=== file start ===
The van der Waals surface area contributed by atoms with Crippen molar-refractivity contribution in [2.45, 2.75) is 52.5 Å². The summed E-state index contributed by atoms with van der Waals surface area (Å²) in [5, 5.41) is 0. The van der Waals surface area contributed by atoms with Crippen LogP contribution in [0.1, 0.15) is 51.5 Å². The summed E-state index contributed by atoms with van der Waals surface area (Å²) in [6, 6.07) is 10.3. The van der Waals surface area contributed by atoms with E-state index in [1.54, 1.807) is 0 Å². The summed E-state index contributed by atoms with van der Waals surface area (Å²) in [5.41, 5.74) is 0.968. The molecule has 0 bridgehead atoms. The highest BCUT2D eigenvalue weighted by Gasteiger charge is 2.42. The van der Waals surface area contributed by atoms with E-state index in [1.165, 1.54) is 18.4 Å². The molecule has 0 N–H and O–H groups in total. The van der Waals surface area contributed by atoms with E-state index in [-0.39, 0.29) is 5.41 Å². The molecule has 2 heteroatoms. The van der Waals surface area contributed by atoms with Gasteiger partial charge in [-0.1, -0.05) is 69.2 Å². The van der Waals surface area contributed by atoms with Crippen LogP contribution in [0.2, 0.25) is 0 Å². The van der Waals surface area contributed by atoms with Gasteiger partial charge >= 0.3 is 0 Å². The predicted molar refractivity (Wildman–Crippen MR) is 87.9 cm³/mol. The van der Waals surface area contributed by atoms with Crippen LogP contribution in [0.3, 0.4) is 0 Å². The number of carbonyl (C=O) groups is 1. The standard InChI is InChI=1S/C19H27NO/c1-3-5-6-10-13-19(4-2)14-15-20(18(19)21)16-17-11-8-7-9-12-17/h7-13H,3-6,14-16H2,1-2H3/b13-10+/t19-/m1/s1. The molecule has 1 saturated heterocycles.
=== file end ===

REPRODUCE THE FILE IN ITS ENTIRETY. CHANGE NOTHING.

The van der Waals surface area contributed by atoms with Crippen molar-refractivity contribution in [2.45, 2.75) is 52.5 Å². The summed E-state index contributed by atoms with van der Waals surface area (Å²) in [5, 5.41) is 0. The van der Waals surface area contributed by atoms with Crippen LogP contribution in [0.1, 0.15) is 51.5 Å². The summed E-state index contributed by atoms with van der Waals surface area (Å²) in [6, 6.07) is 10.3. The van der Waals surface area contributed by atoms with E-state index in [1.54, 1.807) is 0 Å². The summed E-state index contributed by atoms with van der Waals surface area (Å²) in [5.41, 5.74) is 0.968. The molecule has 0 bridgehead atoms. The highest BCUT2D eigenvalue weighted by Gasteiger charge is 2.42. The van der Waals surface area contributed by atoms with E-state index in [1.165, 1.54) is 18.4 Å². The molecule has 0 N–H and O–H groups in total. The van der Waals surface area contributed by atoms with E-state index in [-0.39, 0.29) is 5.41 Å². The molecule has 2 heteroatoms. The van der Waals surface area contributed by atoms with Gasteiger partial charge in [-0.1, -0.05) is 69.2 Å². The van der Waals surface area contributed by atoms with Crippen LogP contribution in [0.2, 0.25) is 0 Å². The van der Waals surface area contributed by atoms with Gasteiger partial charge >= 0.3 is 0 Å². The predicted molar refractivity (Wildman–Crippen MR) is 87.9 cm³/mol. The van der Waals surface area contributed by atoms with Crippen LogP contribution in [0.3, 0.4) is 0 Å². The number of carbonyl (C=O) groups is 1. The standard InChI is InChI=1S/C19H27NO/c1-3-5-6-10-13-19(4-2)14-15-20(18(19)21)16-17-11-8-7-9-12-17/h7-13H,3-6,14-16H2,1-2H3/b13-10+/t19-/m1/s1. The molecule has 1 saturated heterocycles.